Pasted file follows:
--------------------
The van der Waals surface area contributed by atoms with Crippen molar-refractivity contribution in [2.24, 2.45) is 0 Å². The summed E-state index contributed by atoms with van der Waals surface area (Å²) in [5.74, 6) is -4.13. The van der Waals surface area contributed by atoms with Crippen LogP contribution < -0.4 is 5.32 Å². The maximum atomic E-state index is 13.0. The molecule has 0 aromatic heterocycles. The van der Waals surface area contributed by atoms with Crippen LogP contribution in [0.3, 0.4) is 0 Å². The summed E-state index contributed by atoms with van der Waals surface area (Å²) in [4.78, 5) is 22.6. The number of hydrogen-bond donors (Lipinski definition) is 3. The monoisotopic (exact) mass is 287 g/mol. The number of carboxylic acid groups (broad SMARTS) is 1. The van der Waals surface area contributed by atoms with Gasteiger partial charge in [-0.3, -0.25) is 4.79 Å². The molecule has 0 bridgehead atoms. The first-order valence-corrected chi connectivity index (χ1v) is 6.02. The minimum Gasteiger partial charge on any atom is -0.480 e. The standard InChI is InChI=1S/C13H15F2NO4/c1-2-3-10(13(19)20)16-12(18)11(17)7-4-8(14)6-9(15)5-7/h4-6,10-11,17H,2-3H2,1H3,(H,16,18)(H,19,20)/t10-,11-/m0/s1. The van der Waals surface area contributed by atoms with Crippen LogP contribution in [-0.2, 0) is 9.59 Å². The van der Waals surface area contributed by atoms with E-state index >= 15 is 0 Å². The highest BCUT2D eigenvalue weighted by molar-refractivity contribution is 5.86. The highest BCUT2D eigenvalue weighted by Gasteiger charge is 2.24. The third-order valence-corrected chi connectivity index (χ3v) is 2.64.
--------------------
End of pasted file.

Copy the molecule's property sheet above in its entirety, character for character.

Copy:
The van der Waals surface area contributed by atoms with Crippen molar-refractivity contribution in [2.24, 2.45) is 0 Å². The summed E-state index contributed by atoms with van der Waals surface area (Å²) in [5.74, 6) is -4.13. The van der Waals surface area contributed by atoms with Crippen LogP contribution < -0.4 is 5.32 Å². The maximum atomic E-state index is 13.0. The molecule has 0 aromatic heterocycles. The van der Waals surface area contributed by atoms with Crippen LogP contribution in [0.3, 0.4) is 0 Å². The summed E-state index contributed by atoms with van der Waals surface area (Å²) in [4.78, 5) is 22.6. The number of hydrogen-bond donors (Lipinski definition) is 3. The monoisotopic (exact) mass is 287 g/mol. The number of carboxylic acid groups (broad SMARTS) is 1. The van der Waals surface area contributed by atoms with Gasteiger partial charge in [-0.3, -0.25) is 4.79 Å². The molecule has 0 bridgehead atoms. The first-order valence-corrected chi connectivity index (χ1v) is 6.02. The minimum Gasteiger partial charge on any atom is -0.480 e. The standard InChI is InChI=1S/C13H15F2NO4/c1-2-3-10(13(19)20)16-12(18)11(17)7-4-8(14)6-9(15)5-7/h4-6,10-11,17H,2-3H2,1H3,(H,16,18)(H,19,20)/t10-,11-/m0/s1. The van der Waals surface area contributed by atoms with Crippen LogP contribution in [-0.2, 0) is 9.59 Å². The van der Waals surface area contributed by atoms with E-state index >= 15 is 0 Å². The highest BCUT2D eigenvalue weighted by molar-refractivity contribution is 5.86. The highest BCUT2D eigenvalue weighted by Gasteiger charge is 2.24. The third-order valence-corrected chi connectivity index (χ3v) is 2.64.